Isochoric measurement of the evaporation point of pure fluids in bulk and nanoporous media using differential scanning calorimetry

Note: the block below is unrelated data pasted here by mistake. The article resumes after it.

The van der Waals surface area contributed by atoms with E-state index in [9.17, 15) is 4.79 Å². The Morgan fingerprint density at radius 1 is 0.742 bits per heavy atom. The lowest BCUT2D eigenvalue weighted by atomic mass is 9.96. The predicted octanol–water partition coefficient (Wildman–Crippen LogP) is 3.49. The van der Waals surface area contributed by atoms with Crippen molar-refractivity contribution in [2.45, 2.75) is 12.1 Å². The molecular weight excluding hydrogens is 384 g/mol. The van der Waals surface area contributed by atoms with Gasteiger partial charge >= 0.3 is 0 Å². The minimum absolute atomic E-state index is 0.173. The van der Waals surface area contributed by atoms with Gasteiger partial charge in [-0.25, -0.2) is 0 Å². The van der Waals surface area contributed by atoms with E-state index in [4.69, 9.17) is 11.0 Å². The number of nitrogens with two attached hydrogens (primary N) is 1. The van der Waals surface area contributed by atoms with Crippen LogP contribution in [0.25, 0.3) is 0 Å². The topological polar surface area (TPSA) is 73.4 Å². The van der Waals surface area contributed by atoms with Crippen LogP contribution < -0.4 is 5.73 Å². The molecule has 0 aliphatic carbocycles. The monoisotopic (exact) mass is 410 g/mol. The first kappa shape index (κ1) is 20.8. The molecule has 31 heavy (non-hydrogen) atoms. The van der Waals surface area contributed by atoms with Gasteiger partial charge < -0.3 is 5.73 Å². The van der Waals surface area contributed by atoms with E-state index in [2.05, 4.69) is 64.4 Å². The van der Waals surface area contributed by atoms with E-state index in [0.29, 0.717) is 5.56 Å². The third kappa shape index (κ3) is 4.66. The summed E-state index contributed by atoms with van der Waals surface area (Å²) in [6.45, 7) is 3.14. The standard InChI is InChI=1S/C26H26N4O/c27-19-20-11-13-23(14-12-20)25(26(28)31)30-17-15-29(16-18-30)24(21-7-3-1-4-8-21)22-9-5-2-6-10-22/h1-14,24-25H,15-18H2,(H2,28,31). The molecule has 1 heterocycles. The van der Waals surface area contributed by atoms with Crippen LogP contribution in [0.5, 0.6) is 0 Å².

As a continuation of recent series of work, a new approach applying an isochoric heating process using differential scanning calorimetry (DSC) is introduced to measure the evaporation point of pure fluids in both bulk phase and nanoporous media, as opposed to the previous approach of isochoric cooling to measure the condensation point [X. Qiu et al., Phys. Chem. Chem. Phys., 2018, 20, 26241–26248; X. Qiu et al., Phys. Chem. Chem. Phys., 2019, 21, 224–231]. Though these two approaches must arrive at the same phase-transition point for a specified density of bulk pure fluids, it is not necessarily true for confined fluids due to hysteresis in a temperature range sufficiently far below the bulk critical point. The isochoric heating process allows one to accurately measure the phase transition of non-volatile fluids that exist in liquid phase at relatively high temperatures. As the new approach operates without an inert gas, which substantially dissolves in the test sample at high pressures if the standard isobaric measurement ASTM E1782 is used, application to the high-pressure range is enabled with higher accuracy. This method can also be extended to confined systems, where the evaporation points of both bulk and confined fluids are successively measured in a single run of experiment. The results reveal that capillary evaporation, i.e., evaporation of fluids confined in nanoporous media, occurs at a higher temperature (isobarically), or at a lower pressure (isothermally), than that in bulk only after the liquid in bulk space is completely evaporated. The method introduced in this work paves a new way to study the condensation/evaporation hysteresis of confined fluids as well as the evaporation point of confined fluid mixtures.